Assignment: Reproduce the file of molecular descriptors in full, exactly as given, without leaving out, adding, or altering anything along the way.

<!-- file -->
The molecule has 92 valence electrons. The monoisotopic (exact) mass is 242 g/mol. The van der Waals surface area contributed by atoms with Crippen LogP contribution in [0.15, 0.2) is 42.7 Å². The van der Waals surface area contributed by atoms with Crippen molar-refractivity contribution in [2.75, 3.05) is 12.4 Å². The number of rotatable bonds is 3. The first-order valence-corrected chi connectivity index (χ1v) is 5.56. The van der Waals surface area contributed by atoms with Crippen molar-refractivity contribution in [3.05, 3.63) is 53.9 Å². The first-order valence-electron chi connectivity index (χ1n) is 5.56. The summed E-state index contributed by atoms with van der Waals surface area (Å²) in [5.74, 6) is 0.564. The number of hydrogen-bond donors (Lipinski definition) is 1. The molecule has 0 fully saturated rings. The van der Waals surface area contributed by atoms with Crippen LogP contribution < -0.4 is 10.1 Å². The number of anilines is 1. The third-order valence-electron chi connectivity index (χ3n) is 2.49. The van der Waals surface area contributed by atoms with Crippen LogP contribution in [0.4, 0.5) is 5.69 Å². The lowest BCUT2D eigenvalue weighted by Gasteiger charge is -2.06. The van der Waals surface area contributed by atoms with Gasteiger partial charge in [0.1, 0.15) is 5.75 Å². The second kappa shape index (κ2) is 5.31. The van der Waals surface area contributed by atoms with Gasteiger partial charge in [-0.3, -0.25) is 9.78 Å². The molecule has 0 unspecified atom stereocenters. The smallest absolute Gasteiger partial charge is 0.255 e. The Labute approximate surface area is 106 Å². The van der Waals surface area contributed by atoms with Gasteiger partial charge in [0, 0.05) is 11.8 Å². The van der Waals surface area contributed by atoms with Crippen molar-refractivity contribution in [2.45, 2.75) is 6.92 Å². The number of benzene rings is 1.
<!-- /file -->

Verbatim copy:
The molecule has 92 valence electrons. The monoisotopic (exact) mass is 242 g/mol. The van der Waals surface area contributed by atoms with Crippen LogP contribution in [0.15, 0.2) is 42.7 Å². The van der Waals surface area contributed by atoms with Crippen molar-refractivity contribution in [2.75, 3.05) is 12.4 Å². The number of rotatable bonds is 3. The first-order valence-corrected chi connectivity index (χ1v) is 5.56. The van der Waals surface area contributed by atoms with Crippen molar-refractivity contribution in [3.05, 3.63) is 53.9 Å². The first-order valence-electron chi connectivity index (χ1n) is 5.56. The summed E-state index contributed by atoms with van der Waals surface area (Å²) in [5.74, 6) is 0.564. The number of hydrogen-bond donors (Lipinski definition) is 1. The molecule has 0 fully saturated rings. The van der Waals surface area contributed by atoms with Crippen LogP contribution < -0.4 is 10.1 Å². The number of anilines is 1. The third-order valence-electron chi connectivity index (χ3n) is 2.49. The van der Waals surface area contributed by atoms with Crippen LogP contribution in [0.4, 0.5) is 5.69 Å². The lowest BCUT2D eigenvalue weighted by Gasteiger charge is -2.06. The van der Waals surface area contributed by atoms with Gasteiger partial charge in [0.1, 0.15) is 5.75 Å². The second kappa shape index (κ2) is 5.31. The van der Waals surface area contributed by atoms with Gasteiger partial charge in [-0.3, -0.25) is 9.78 Å². The molecule has 0 unspecified atom stereocenters. The smallest absolute Gasteiger partial charge is 0.255 e. The Labute approximate surface area is 106 Å². The van der Waals surface area contributed by atoms with Gasteiger partial charge in [0, 0.05) is 11.8 Å². The van der Waals surface area contributed by atoms with Crippen molar-refractivity contribution in [2.45, 2.75) is 6.92 Å². The number of benzene rings is 1.